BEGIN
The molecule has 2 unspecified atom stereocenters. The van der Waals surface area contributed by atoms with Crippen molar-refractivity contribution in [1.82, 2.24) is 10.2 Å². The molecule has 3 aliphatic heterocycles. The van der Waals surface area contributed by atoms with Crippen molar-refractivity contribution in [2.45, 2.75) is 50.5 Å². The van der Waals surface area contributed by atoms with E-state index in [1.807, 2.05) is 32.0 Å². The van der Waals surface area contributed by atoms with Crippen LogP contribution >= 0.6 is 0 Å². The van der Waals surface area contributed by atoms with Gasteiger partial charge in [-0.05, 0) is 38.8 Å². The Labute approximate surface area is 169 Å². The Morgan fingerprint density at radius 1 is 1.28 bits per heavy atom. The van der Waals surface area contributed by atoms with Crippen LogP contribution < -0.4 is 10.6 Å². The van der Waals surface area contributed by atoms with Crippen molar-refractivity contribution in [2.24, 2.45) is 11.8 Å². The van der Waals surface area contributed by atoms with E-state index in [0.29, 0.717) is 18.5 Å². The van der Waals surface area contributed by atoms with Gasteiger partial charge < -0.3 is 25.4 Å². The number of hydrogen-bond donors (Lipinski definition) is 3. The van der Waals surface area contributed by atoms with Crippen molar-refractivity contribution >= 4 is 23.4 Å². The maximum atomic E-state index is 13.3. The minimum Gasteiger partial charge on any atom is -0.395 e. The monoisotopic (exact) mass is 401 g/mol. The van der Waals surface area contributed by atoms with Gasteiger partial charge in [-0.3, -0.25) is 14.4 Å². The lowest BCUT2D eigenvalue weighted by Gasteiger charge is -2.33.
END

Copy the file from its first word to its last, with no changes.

The molecule has 2 unspecified atom stereocenters. The van der Waals surface area contributed by atoms with Crippen molar-refractivity contribution in [1.82, 2.24) is 10.2 Å². The molecule has 3 aliphatic heterocycles. The van der Waals surface area contributed by atoms with Crippen molar-refractivity contribution in [2.45, 2.75) is 50.5 Å². The van der Waals surface area contributed by atoms with E-state index in [1.807, 2.05) is 32.0 Å². The van der Waals surface area contributed by atoms with Crippen LogP contribution >= 0.6 is 0 Å². The van der Waals surface area contributed by atoms with Gasteiger partial charge in [-0.05, 0) is 38.8 Å². The Labute approximate surface area is 169 Å². The Morgan fingerprint density at radius 1 is 1.28 bits per heavy atom. The van der Waals surface area contributed by atoms with Crippen LogP contribution < -0.4 is 10.6 Å². The van der Waals surface area contributed by atoms with Crippen molar-refractivity contribution in [2.24, 2.45) is 11.8 Å². The van der Waals surface area contributed by atoms with E-state index in [0.29, 0.717) is 18.5 Å². The van der Waals surface area contributed by atoms with Gasteiger partial charge < -0.3 is 25.4 Å². The number of hydrogen-bond donors (Lipinski definition) is 3. The van der Waals surface area contributed by atoms with Crippen molar-refractivity contribution >= 4 is 23.4 Å². The maximum atomic E-state index is 13.3. The minimum Gasteiger partial charge on any atom is -0.395 e. The monoisotopic (exact) mass is 401 g/mol. The van der Waals surface area contributed by atoms with Gasteiger partial charge in [-0.3, -0.25) is 14.4 Å². The lowest BCUT2D eigenvalue weighted by Gasteiger charge is -2.33.